It has been quite a while since I looked at this, and I'm not following my code either. The lack of line breaks certainly doesn't help. What I'm trying to see if where my code differs from what you have above. I never dove into S4 classes much, so I had to relearn how to even test the basic version. At any rate, the new answer involving Reference Classes is probably a good place for people to look who have the sort of question I had back then. –  rpierce Aug 30 at 1:09

R has three object oriented (OO) systems: S3, S4 and Reference Classes (where the latter were for a while referred to as [[R5]], yet their official name is Reference Classes).

Reference Classes (or refclasses) are new in R 2.12. They fill a long standing need for mutable objects that had previously been filled by non-core packages like R.oo, proto and mutatr. While the core functionality is solid, reference classes are still under active development and some details will change. The most up-to-date documentation for Reference Classes can always be found in ?ReferenceClasses.

There are two main differences between reference classes and S3 and S4:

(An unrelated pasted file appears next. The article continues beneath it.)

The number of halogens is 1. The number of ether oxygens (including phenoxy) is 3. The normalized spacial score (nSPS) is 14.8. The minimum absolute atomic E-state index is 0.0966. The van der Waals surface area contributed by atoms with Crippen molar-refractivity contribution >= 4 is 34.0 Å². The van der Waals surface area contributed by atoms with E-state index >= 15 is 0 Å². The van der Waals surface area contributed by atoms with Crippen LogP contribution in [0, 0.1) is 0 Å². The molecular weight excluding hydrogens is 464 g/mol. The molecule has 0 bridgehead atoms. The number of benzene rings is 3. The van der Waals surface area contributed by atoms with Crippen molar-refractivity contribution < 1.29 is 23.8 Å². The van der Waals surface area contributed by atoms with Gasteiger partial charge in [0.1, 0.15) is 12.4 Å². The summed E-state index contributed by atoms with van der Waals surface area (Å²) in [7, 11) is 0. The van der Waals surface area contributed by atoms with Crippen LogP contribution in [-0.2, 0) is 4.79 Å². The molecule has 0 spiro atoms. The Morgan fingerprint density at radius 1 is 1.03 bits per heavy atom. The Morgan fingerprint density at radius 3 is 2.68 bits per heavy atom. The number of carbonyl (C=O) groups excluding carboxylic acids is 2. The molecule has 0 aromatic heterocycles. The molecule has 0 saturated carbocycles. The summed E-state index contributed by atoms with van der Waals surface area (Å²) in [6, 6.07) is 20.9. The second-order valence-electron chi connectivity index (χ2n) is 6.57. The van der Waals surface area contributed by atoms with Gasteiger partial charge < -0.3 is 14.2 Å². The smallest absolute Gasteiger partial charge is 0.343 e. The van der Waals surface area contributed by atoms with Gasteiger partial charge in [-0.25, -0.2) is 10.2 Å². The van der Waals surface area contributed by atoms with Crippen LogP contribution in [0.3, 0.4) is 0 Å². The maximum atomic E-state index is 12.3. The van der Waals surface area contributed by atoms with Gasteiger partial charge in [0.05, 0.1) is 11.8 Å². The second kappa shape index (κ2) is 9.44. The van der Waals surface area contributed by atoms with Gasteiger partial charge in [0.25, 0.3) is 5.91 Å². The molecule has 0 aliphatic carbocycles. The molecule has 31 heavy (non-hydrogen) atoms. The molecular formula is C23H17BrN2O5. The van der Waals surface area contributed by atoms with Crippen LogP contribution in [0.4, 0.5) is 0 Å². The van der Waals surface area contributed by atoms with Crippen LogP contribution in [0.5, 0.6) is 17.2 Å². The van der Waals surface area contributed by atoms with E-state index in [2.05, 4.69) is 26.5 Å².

• Refclass objects use message-passing OO
  • Refclass objects are mutable: the usual R copy on modify semantics do not apply.

These properties makes this object system behave much more like Java and C#. read more here:

  1. http://adv-r.had.co.nz/R5.html

  2. http://www.inside-r.org/r-doc/methods/ReferenceClasses

share|improve this answer

As far as I know (and if I get you correctly), you have to recopy the whole object. You can't easily pass values by reference, it is always passed "by value". So once you have modified (a copy of) your object, you need to recopy it back to your object.

John Chamber is pretty explicit about it in his book Software for Data Analysis. It's a way to avoid surprises or side effects.

I think there are some workaround using environments, but I can't help with this.

share|improve this answer
    
It sounds like you understand my question correctly. I understand the motive and in many contexts it makes sense, but being safe here (the application: stats.stackexchange.com/questions/1286/…) is costing me a lot in terms of speed, which is why I was looking for another approach. –  rpierce Aug 5 '10 at 15:55
    
Have you taken a look at Rprof() to make sure the critical point is really where you think ? Or maybe you could try to use ff() to allow bigger matrices (reusing combn() code) –  Etiennebr Aug 5 '10 at 17:56
    
I'm not sure how to use Rprof() effectively is there a guide somewhere? –  rpierce Aug 5 '10 at 20:18
    
Right now when I try to use Rprof my code dies with the error message "Error in .getClassFromCache(Class, where) : caught access violation - continue with care". –  rpierce Aug 5 '10 at 20:26
    
Maybe rwiki.sciviews.org/doku.php?id=tips:misc:profiling could help ? –  Etiennebr Aug 9 '10 at 12:38

Your Answer

 
discard

By posting your answer, you agree to the privacy policy and terms of service.

Not the answer you're looking for? Browse other questions tagged or ask your own question.